Film photography · Medium Format · Photography

Sutton Scarsdale Hall

After spending the best part of £50 on an English Heritage membership earlier in the year, I’ve been trying to ensure that I get value for money on it by visiting various English Heritage sites – although, to date, I’ve only managed to visit three, and the one I’m writing about today was free to enter in any case.

Sutton Scarsdale Hall is in Derbyshire between Chesterfield and Bolsover (one of the other EH sites I’ve visited, Bolsover Castle, can be easily seen from Sutton Scarsdale Hall on the opposite side of the wide valley in which both are situated). It can be observed from the M1 motorway, and this is how the place first came to my attention  many years ago.

The current house dates back to the 18th Century, although it is now just a shell – after falling into disrepair it was asset stripped early in the 20th century and the interior up to, and including, the roof were all removed and sold on. It is freely accessible to visitors, although on this occasion, my first, the interior was off-limits due to maintenance work and the main structure is bordered by some somewhat ugly metal fences that prevent access.

I shot a full roll of Fomapan 200 with my Yashica Mat 124 G during the visit, and I’ll include most of the photos here (three of the shots I took were quite similar, so I’ll just use the best of those, and one was out of focus, so that is omitted too).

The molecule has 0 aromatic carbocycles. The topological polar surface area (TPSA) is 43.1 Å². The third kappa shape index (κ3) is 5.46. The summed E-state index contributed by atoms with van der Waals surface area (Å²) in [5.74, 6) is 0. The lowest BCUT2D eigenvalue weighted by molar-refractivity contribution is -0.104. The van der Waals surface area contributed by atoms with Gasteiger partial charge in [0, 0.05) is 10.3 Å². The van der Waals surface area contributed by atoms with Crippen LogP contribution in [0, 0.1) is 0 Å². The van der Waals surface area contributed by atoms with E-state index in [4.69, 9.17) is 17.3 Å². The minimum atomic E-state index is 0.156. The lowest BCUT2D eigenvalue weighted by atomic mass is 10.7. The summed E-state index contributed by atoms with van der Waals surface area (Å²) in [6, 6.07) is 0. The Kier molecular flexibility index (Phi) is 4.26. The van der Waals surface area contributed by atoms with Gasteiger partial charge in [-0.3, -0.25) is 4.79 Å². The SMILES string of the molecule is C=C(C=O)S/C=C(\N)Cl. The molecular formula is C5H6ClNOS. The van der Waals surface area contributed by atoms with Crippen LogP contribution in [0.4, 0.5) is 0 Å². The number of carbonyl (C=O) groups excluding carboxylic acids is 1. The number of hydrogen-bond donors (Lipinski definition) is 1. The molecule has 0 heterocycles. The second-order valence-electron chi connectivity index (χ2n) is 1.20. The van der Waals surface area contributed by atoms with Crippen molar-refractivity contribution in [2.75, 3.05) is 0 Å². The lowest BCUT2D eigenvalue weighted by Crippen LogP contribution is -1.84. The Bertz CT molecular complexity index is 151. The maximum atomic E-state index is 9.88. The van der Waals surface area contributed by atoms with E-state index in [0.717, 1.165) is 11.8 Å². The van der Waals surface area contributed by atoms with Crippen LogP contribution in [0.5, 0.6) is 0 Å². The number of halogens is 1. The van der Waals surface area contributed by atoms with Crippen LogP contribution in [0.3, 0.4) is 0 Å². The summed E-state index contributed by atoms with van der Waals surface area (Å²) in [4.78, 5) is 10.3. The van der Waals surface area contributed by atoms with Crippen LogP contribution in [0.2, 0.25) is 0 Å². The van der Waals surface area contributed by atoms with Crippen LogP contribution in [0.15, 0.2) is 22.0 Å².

#1. Not the first shot of the roll, but I’ll place it first here as it’s the view from the car park and the first thing you see upon arrival.

FILM - Climbing is forbidden

#2 & #3. The ornately columned east wall of the structure.

FILM - Beware of falling objects

FILM - Faded glory

#4. To the east, the valley slopes down into the wide valley and this shot was taken looking back towards the hall.

FILM - Beyond the meadow

#5. Looking down into the valley, I spotted a couple of trees that made for a nice picture.

FILM - Below the meadow

#6. I decided that I’d like another shot of the trees from a different angle. This involved climbing over a walled ditch (although someone had thoughtfully left a small wooden stepladder against the wall by which to climb up and down) and then walking down a track towards the trees. I actually took three variations of this shot (you can find the other two on my Flickr feed if you click one of the images in this post), but this is the one I really like.

FILM - Down the track, past the twins

#7. A shot of some poppies growing in the field adjacent to the track.

FILM - Black poppy

#8 & 9. The final two shots were taken in the churchyard of All Saints church in the nearby village of Heath. I’ve noticed the dollar-like symbols on gravestones before and wondered what they represented, so after taking this shot decided to look up the meaning. I discovered that, despite appearances, it’s not a $ symbol, but the letters I, H & S overlaid on one another and represent the first three letters of Jesus in Greek.

FILM - Steeple-top starling

FILM - Symbols of religion

One thought on “Sutton Scarsdale Hall

  1. The walled ditch sounds like a “ha-ha” which is designed to stop animals from coming to close to the house, without spoiling the view the way a fence or wall would.


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